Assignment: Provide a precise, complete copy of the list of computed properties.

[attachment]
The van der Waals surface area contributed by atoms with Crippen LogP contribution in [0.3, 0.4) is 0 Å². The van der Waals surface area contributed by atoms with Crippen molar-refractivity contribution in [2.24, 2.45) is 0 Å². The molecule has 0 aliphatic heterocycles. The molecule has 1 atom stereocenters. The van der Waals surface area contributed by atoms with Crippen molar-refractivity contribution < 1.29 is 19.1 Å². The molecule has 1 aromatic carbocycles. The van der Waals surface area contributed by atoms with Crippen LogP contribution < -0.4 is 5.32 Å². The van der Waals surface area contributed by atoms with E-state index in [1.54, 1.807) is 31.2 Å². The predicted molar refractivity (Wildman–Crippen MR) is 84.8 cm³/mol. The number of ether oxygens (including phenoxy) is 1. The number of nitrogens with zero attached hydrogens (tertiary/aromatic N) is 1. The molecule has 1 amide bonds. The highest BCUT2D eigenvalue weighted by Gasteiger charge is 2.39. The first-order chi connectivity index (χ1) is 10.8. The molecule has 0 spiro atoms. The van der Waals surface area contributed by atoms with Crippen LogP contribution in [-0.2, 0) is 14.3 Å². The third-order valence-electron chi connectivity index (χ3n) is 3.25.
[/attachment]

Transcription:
The van der Waals surface area contributed by atoms with Crippen LogP contribution in [0.3, 0.4) is 0 Å². The van der Waals surface area contributed by atoms with Crippen molar-refractivity contribution in [2.24, 2.45) is 0 Å². The molecule has 0 aliphatic heterocycles. The molecule has 1 atom stereocenters. The van der Waals surface area contributed by atoms with Crippen molar-refractivity contribution < 1.29 is 19.1 Å². The molecule has 1 aromatic carbocycles. The van der Waals surface area contributed by atoms with Crippen LogP contribution < -0.4 is 5.32 Å². The van der Waals surface area contributed by atoms with E-state index in [1.54, 1.807) is 31.2 Å². The predicted molar refractivity (Wildman–Crippen MR) is 84.8 cm³/mol. The number of ether oxygens (including phenoxy) is 1. The number of nitrogens with zero attached hydrogens (tertiary/aromatic N) is 1. The molecule has 1 amide bonds. The highest BCUT2D eigenvalue weighted by Gasteiger charge is 2.39. The first-order chi connectivity index (χ1) is 10.8. The molecule has 0 spiro atoms. The van der Waals surface area contributed by atoms with Crippen LogP contribution in [-0.2, 0) is 14.3 Å². The third-order valence-electron chi connectivity index (χ3n) is 3.25.